The midfield is where the Dogs should have it all over the Cats. Assuming Dangerfield does not play, Geelong head into this game with Tanner Bruhn, Tom Atkins, and Mark Blicavs as their possible starting three onballers.

Yeah… I’m as impressed with that lineup as you are.

The Dogs should feast on this midfield matchup. With Jonathon Ceglar as the number one ruckman for the Cats, the in-form, and probable All-Australian ruckman, Tim English should run him into the ground and give his midfielders plenty of opportunity to break from the centre. Unless Geelong can pull something out of the bag, the Dogs could make a mess of the Cats in the middle. Of course, the Dogs have been accused of having a heap of the footy and not doing much with it, so it won’t be which teams has the most disposals (that’ll be the Dogs). No, it’ll be which team takes risks and makes the kicks that count.

Then we head up forward.

The trio of Aaron Naughton, Rory Lobb, and Jamarra Ugle-Hagan will be glad to be back under the roof and not trying to glove a footy resembling a cake of soap, and without the Big Sav to worry about, a huge responsibility falls on the shoulders of De Koning or Jack Henry, as one of the two looks to stifle Jamarra. Jed Bews will likely attempt to curtail Cody Weightman, but Artie Jones is providing headaches aplenty for teams. He is balanced, rarely loses his feet, and makes things happen – not always good things, but you can’t knock the bloke for trying!

I know I am painting a scenario of doom and gloom here for the Cats, and if you’re a realist, you probably agree with me. However, there is something about this Geelong team that makes me wary of them. They always seem to find a way to keep themselves in the bloody game!

It doesn’t seem to matter how poor the Cats are playing collectively, there is a point in the game where they’re a chance to win. They may have been dominated in every aspect of the game, and you look up at the scoreboard and they’re somehow two goals down. It’s an incredible ability – staying in the game when you have no business doing it.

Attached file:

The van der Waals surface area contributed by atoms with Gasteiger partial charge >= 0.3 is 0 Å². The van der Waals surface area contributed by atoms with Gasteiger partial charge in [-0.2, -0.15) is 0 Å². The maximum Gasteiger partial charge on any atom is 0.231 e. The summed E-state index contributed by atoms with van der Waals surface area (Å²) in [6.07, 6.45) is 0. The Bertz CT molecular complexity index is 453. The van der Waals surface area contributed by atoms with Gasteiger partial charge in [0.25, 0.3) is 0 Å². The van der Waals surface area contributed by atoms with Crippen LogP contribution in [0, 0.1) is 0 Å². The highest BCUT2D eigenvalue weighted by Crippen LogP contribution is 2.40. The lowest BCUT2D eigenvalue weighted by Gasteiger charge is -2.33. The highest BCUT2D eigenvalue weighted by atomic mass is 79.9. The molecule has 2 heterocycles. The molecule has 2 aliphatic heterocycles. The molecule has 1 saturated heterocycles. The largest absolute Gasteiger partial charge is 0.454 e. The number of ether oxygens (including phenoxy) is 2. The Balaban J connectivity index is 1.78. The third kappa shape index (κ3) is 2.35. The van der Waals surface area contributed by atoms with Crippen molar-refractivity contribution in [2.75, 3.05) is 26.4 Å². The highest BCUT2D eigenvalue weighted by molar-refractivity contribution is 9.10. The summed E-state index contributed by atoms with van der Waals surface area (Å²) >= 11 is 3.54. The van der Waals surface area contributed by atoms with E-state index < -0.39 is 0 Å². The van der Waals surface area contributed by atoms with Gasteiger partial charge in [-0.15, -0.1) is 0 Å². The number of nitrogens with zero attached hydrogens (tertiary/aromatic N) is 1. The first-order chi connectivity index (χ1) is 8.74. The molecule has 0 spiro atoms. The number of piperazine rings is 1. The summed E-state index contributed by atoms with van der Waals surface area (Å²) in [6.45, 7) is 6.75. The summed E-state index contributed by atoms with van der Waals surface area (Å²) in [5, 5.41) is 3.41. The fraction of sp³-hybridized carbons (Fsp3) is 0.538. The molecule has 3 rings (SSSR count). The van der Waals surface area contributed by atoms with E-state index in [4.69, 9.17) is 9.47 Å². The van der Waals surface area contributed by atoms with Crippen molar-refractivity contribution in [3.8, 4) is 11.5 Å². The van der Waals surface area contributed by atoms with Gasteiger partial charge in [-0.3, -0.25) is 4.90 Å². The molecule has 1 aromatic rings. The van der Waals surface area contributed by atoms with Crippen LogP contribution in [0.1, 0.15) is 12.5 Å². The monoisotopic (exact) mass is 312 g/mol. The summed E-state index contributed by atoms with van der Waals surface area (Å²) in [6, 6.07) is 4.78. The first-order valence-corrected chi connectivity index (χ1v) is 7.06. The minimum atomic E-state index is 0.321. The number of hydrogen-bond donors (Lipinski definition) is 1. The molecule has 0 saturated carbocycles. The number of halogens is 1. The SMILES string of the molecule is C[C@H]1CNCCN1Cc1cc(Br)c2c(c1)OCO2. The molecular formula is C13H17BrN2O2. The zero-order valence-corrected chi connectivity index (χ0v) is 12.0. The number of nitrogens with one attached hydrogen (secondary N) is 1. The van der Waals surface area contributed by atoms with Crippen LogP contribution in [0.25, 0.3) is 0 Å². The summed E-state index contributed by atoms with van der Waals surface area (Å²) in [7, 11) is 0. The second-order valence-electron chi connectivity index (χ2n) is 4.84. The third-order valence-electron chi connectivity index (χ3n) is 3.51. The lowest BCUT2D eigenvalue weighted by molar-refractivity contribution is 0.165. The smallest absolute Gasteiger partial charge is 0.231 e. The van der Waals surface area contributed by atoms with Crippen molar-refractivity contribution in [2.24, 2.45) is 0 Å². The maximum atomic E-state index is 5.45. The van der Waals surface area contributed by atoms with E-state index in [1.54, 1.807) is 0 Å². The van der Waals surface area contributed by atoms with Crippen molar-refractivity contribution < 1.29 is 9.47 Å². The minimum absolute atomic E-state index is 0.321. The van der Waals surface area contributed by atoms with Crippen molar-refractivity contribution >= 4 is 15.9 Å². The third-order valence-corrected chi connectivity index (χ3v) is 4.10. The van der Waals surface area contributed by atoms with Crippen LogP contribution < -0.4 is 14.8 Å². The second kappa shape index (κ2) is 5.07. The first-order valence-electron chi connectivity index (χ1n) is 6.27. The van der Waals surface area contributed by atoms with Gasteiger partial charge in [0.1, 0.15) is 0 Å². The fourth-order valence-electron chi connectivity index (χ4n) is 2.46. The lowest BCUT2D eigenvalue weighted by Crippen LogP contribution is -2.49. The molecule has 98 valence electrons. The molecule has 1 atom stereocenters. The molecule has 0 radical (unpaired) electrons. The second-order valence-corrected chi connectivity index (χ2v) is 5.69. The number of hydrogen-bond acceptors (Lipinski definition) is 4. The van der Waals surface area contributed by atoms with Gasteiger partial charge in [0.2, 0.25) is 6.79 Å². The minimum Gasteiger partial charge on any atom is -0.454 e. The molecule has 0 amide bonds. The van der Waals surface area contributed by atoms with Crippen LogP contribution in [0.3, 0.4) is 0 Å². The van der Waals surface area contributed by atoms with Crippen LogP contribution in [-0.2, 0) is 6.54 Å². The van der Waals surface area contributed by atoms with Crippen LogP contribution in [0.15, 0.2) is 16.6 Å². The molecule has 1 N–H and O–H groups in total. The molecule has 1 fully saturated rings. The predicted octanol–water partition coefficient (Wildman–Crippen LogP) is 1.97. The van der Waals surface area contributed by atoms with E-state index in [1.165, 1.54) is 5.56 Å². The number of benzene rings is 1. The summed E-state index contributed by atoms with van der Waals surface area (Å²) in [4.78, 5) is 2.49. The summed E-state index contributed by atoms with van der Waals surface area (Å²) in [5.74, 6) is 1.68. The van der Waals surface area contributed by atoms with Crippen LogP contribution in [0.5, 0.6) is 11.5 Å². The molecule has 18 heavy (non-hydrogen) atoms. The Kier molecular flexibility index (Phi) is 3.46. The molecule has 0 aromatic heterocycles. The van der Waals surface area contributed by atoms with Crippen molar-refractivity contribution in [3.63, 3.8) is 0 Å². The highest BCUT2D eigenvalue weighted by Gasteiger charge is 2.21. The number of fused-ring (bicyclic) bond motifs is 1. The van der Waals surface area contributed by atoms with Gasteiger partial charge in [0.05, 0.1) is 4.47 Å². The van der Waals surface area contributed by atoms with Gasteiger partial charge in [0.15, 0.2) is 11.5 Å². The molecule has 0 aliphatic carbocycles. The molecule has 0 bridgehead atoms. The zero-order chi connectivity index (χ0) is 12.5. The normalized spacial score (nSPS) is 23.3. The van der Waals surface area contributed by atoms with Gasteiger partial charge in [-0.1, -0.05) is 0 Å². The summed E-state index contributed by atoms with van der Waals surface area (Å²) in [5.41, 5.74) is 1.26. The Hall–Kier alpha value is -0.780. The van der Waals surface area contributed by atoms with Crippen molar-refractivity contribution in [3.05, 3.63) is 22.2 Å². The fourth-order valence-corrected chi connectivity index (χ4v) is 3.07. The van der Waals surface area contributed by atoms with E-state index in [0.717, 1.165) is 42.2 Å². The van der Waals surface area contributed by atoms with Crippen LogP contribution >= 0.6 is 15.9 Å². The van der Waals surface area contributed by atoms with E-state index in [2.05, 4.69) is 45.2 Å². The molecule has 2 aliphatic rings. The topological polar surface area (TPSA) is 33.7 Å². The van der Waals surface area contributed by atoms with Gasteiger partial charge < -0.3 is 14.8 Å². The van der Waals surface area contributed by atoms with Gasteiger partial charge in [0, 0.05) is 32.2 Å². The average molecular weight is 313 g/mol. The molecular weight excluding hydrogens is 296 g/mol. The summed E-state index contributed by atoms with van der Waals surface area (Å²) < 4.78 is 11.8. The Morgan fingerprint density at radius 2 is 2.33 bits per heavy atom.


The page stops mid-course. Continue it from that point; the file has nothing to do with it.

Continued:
They got knocked over by the Pies in Round One, but halfway through the last quarter, it was a one-kick game.

The Blues managed to beat them by eight points.

The Suns got them by 19, the Tigers by 24, and the Dockers by 29. Last week, the Giants got up by seven. The median losing margin is just on three goals. This is a team that knows how to hang around. They’re just falling slightly short. That can turn around in a hurry.

I know there is a long way to go in the season. I know that teams can fire off a four or five-game streak and all of a sudden the worries they had seem to evaporate – hell, the Dogs did just that after an ordinary start of their own, but this weekend seems to me as though it is one of those games that’ll be looked at as pivotal in the Geelong season.

To head into the bye at 6-6 gives a team hope.

To head into the bye at 5-7… it leaves a lot of teams in front of the Cats.

They could potentially be 13th at the conclusion of Round 12. And if they find themselves there, it may well be curtains for their premiership defence.

Do they run Jeremy Cameron through the middle to give them some power of their own in the guts? If the mids cannot get the footy and deliver it to him, he may need to go find it, himself. Does Tom Atkins tackle everything that moves and create chaos at stoppages to quell the impact of the Dogs’ elite mids?

Everything in my head says that the Bulldogs walk away with the win, yet there is a little man on my shoulder that is telling me the same thing he told me when people were writing off Trent Cotchin a few weeks back and he responded with three goals to help Richmond get over the line against this Geelong team.

Never doubt the heart of a champion.

I have a feeling the Cats may just find a way.

Great teams always do.